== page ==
From a life of near paralysis to snatching a 230-pound halibut out of Alaskan waters in less than two weeks is a story Darwin Beckel will always tell.
“I was suffering severely because of spinal stenosis,” said Darwin, who had undergone unsuccessful back surgery at another hospital in 2010, and decided to contact Dr. Burak Ozgur, a neurosurgeon specializing in minimally invasive spine surgery who also directs the Spine Program at Hoag Memorial Hospital Presbyterian.
“It was an amazing surgery for me at Hoag (in June 2012),” Darwin added. “I was in surgery for eight hours, and Dr. Ozgur decompressed and cleared everything out, all the bone around the constricted areas, one in the thoracic area and three in the lumbar area (lower back). It was all done with micro tools and a microscope, and I was walking the next day, pain free.
“Now I walk with no pain, no walker and no cane. The man is
a miracle worker. Anyone taking eight hours with a microscope to make it perfect is really unbelievable. He is a Southern California super doctor. 12 days after the surgery, I was fishing in Alaska, and to (Dr. Ozgur’s) credit, I caught several 25-plus pound king salmon, and then a 230-pound halibut, all by myself. I was totally flabbergasted.”
Reeling in anything 230 pounds, let alone a fighting halibut, certainly demonstrates physical strength, but to have the lower and upper back to support such endeavors not long after surgery is remarkable.
“Everything came together and I went on my annual fishing trip to Alaska 12 days after surgery,” said Darwin, 67 and a Camarillo resident. “Without pain and with a wider range of mobility in my legs, I had a fantastic vacation, fishing every day …”
Spinal stenosis is a narrowing of the spinal canal, which occurs when the growth of bone or tissue, or both, reduces the size of the openings in the spinal bones. Because the narrowing can squeeze and irritate the nerves that branch out from the spinal cord, it can cause pain, numbness or weakness, most often in the legs, feet and buttocks, according to Hoag’s WebMD. It is most often caused by changes in the shape and size of the spinal canal as people age.
“As you can tell, I am very pleased with Dr. Ozgur’s surgical help,” Darwin said. “He certainly met more than my expectations. Having been in pain and becoming paralyzed in my legs, I was hoping for some relief of the pain and some of my mobility back. However, to my surprise and amazement, I was essentially cured. The pain was gone the next day and I had the notion I wanted to walk almost immediately which the therapists led me through only 14 hours after surgery. I left the hospital able to walk and be without cane, although I used it for several days at home.”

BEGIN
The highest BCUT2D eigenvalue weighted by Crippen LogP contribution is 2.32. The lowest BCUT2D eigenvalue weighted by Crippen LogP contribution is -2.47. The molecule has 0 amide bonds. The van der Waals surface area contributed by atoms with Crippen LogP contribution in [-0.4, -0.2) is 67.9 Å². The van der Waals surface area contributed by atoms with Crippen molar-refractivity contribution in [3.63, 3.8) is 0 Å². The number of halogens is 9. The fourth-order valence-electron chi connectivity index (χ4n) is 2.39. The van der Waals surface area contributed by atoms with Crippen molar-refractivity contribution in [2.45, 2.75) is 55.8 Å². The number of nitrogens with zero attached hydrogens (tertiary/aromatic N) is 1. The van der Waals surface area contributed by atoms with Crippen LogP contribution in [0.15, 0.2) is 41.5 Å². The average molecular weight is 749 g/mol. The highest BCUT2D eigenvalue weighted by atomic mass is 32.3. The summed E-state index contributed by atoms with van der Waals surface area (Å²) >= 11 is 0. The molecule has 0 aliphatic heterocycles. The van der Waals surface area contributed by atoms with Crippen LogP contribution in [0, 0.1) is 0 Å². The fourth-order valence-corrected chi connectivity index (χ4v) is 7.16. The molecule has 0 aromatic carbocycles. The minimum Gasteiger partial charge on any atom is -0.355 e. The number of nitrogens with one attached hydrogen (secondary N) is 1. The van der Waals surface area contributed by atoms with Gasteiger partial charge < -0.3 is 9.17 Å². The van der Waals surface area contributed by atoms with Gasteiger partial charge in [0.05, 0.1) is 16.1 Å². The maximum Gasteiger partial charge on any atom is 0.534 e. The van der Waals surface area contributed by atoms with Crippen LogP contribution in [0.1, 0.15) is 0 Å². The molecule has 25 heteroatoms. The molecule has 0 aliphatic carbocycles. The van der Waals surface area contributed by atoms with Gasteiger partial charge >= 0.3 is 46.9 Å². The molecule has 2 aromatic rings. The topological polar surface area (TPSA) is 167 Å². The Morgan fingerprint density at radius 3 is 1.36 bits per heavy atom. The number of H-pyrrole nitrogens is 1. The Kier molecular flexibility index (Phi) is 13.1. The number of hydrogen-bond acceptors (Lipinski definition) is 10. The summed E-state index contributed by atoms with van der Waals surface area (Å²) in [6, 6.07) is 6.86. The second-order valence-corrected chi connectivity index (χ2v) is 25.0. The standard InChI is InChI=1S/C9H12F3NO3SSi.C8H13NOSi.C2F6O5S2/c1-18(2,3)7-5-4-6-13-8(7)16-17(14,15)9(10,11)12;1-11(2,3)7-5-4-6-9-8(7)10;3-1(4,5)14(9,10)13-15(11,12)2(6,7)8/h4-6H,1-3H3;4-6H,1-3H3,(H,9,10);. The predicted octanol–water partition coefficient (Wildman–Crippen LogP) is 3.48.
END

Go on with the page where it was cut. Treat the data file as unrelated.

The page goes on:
Dr. Ozgur is double board-certified by the American Board of Neurological Surgery and the American Board of Spine Surgery. He received his undergraduate degree in biological sciences at UC Irvine and attended medical school at the University of Vermont, College of Medicine. Dr. Ozgur also serves as the Director of the D.I.S.C. Sports and Spine Center in Newport Beach and is on staff both at Hoag Hospital and Cedars-Sinai Medical Center, specializing in minimally invasive surgical techniques for common degenerative and complex disorders of the spine, including tumors, scoliosis, and trauma. Dr. Ozgur has a strong interest in stem cell research, spinal biomechanics, and innovative minimally invasive spine surgery development and research.
Darwin said two years ago he had surgery on the thoracic area to “clear things up,” but realized after seeing statistics that total success from back surgery “was a 50% chance kind of thing,” and sure enough six months later the pain of spinal stenosis was so severe again that he started researching doctors on the Internet about minimally invasive spine surgery.
“I didn’t want to get opened up again,” he said. “I had been through surgery once, and now I wanted something different.”
For Darwin, going from severe back pain to walking without a cane in less than 24 hours was a miracle.
“I’ve got the best surgeon in the world in Dr. Ozgur and Hoag Hospital is absolutely the best hospital there is, with the help and everything I got, from the room to the service, everything,” said Darwin, a retired aerospace industry executive. “They went way beyond what I thought they would do. It was a happy experience for me, very much so. It was probably the best hospital I’ve ever been in, in terms of care. I’d never suffered from anything like this before, but Dr. Ozgur’s surgery was absolutely 100% successful. I took a big hit having surgery on the spinal cord the first time, but after this time I didn’t have any pain and there were no complications. I’m gardening and fishing and doing things like before I started suffering from so much pain. I was another person. I’d do anything for that doctor. He gave me my life back.”
The new Hoag Neurosurgery Spine Program is a comprehensive approach to treating what affects almost everyone at some point: back pain. The program offers patients a full spectrum of options that encompass conservative therapies such as massage, physical therapy and pain management to the most cutting edge minimally invasive surgical techniques.
“Dr. Ozgur had to go in and take care of the original surgery, which wasn’t completed, but it was partially successful in getting the decompression down, but a lot more was needed to get done,” Darwin said.
By Richard Dunn